The Internet Of Wild Things: Introducing The First Smart Vibrator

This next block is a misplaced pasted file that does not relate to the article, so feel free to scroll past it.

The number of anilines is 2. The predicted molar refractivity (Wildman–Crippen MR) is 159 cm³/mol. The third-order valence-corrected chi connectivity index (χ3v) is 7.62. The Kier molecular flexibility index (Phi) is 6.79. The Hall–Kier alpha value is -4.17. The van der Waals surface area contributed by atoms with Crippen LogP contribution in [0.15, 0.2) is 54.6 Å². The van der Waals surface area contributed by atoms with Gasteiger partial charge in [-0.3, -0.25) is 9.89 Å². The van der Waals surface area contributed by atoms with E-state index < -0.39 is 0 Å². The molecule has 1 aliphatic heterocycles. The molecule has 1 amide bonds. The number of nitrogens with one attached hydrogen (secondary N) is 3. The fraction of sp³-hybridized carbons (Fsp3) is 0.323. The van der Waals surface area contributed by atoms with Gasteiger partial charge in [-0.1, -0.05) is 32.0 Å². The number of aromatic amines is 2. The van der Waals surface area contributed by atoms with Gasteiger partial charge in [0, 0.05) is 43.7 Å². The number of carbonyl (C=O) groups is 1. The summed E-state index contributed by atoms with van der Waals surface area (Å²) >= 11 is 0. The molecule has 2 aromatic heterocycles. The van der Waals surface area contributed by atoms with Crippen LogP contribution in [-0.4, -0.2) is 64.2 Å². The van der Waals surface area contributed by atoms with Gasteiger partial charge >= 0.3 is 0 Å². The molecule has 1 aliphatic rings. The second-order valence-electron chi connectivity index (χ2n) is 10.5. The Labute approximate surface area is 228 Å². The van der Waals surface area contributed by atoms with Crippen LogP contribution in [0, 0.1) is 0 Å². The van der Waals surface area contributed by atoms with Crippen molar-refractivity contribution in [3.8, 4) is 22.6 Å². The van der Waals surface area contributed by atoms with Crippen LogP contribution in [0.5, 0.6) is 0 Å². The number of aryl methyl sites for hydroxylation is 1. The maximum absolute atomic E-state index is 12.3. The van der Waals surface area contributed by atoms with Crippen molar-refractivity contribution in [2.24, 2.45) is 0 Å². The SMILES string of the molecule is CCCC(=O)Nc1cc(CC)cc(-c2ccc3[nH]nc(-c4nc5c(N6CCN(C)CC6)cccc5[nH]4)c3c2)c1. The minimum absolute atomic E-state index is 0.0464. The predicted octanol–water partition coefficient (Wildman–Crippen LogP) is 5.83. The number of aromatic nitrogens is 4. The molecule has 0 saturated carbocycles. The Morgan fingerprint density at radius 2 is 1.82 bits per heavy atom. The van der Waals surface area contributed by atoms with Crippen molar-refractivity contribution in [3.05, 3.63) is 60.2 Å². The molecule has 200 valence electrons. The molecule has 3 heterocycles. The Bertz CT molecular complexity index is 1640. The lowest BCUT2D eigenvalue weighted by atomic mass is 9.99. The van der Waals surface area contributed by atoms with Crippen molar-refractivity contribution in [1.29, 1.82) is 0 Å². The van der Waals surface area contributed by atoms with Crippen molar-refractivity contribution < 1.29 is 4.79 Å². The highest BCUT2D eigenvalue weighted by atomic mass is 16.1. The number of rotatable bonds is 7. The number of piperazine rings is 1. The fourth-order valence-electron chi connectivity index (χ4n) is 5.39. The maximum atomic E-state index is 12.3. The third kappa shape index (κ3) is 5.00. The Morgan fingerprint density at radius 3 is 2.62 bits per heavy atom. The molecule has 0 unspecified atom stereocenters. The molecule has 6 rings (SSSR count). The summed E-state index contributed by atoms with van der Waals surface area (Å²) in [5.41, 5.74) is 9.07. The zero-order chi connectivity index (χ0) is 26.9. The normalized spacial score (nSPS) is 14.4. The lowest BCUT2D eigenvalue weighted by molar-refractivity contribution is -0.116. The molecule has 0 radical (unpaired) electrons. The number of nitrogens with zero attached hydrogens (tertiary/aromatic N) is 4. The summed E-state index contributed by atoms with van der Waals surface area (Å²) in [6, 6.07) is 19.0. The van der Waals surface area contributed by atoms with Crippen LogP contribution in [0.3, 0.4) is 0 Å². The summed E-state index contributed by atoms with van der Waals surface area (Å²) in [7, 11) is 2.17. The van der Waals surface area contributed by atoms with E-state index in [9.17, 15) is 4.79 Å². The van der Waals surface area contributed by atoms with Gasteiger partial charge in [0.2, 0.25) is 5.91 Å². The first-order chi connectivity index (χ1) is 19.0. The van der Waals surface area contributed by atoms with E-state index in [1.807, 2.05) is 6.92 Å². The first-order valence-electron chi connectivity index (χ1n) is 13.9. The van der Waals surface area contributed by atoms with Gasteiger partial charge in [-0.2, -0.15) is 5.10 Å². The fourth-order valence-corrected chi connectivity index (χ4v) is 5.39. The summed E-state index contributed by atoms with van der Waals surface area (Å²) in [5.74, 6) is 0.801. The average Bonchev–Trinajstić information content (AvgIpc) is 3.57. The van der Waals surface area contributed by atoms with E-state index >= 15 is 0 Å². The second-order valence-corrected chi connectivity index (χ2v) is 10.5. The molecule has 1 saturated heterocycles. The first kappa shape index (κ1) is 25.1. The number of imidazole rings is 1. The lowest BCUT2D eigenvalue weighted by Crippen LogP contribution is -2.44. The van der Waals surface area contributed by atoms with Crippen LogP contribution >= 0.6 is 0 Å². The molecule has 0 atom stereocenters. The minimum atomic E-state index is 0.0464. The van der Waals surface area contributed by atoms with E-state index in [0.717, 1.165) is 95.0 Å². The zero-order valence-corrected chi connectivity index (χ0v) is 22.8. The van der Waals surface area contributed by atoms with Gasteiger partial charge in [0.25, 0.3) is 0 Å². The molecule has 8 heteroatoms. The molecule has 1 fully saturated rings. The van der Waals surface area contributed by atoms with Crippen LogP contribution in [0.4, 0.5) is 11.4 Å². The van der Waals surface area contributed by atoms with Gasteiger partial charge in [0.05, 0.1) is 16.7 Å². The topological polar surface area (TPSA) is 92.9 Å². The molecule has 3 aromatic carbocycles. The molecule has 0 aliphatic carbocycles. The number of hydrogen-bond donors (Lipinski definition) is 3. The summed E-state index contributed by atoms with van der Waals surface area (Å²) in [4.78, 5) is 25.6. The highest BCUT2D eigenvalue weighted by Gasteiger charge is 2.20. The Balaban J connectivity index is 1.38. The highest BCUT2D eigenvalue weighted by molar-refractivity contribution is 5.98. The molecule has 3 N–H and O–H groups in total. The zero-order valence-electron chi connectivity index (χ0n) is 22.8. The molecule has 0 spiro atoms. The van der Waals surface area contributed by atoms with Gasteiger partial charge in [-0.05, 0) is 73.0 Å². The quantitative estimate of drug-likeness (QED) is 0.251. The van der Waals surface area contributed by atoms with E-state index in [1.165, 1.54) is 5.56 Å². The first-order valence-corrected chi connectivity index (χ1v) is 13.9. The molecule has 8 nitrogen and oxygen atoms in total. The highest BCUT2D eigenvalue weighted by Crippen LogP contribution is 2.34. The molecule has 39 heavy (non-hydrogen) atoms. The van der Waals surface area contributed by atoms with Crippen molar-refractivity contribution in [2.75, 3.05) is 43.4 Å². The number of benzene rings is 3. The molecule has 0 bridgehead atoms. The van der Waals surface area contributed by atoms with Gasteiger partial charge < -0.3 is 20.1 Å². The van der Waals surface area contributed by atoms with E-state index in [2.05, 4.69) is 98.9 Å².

first_img12 Unique Gifts for the Hard-to-Shop-for People… 9 Books That Make Perfect Gifts for Industry Ex… Related Posts lauren orsini 5 Outdoor Activities for Beating Office Burnoutcenter_img Before Vibease, the world’s first smart vibrator had been on crowd-funding site Indiegogo for 24 hours, it had already earned double its $15,000 funding goal. But to spokesperson Hermione Way, it’s no surprise. As a woman in a long distance relationship (she’s in San Francisco, he’s in London), she can’t wait to use it herself. “It’s Skype sex 2.0,” she said. “You can actually have a physical long distance relationship with this.”Remote control vibrators do already exist. But it’s hard to find one with a wireless range further than 30 inches away (that would be the upscale Lelo Lyla). They’ve got nothing on Vibease, which can be controlled from a smartphone anywhere in the world, provided the vibrator is no more than ten feet from the user’s own smartphone. Thanks to the Vibease’s bluetooth properties, it’s actually being marketed on two points. There’s the long distance vibration, of course, but also the ability for women to sync up the toy for solo play with audiobooks on their smart phones. Audiobooks with names like 50 Shades of Rose, just so there’s no confusion as to what they’re about. Way said the toy will switch up its vibration depending on how juicy the book is getting. “They did a lot of research into the female orgasm, and found out that women are far more likely to fantasize,” said Way. “Men are more visual creatures. And so the audio is far more important to women for getting excited.”Way chose to represent Vibease as a spokesperson after meeting with the company’s founder, Dema Tio. She said she gets asked to promote a lot of products, but it’s clear to see why this one’s unique. And as you might expect from Way’s party girl reputation, she certainly had no qualms about tying her name to a sex toy.A native Singaporean who travels for work, founder Tio longed for a toy he could use with his wife over long distances. His wife helped him design Vibease.But along the way, Tio has faced a unique problem that could only endanger a sex toy that is connected to the Internet of Things. Just like hackers who would hijack smart homes, there are those who dream to hack this smart vibrator. “Lots of people are emailing me and joking about what they’d do if they hacked the device,” said Way. “We believe this device is not hackable. But even if somebody managed to get in, the worst consequence would be lots of women having orgasms in unusual places.”Way said the beta will be limited to the technology already listed, but the possibilities associated with a sex toy connected to the Internet of Things are endless. Will they ever release the source code, so users can program their own erotic audiobooks? And just imagine what programmers could do with an API! Watch the video to learn more about what’s on the horizon for Vibease: Tags:#Internet of Things#Vibease 4 Keys to a Kid-Safe Applast_img read more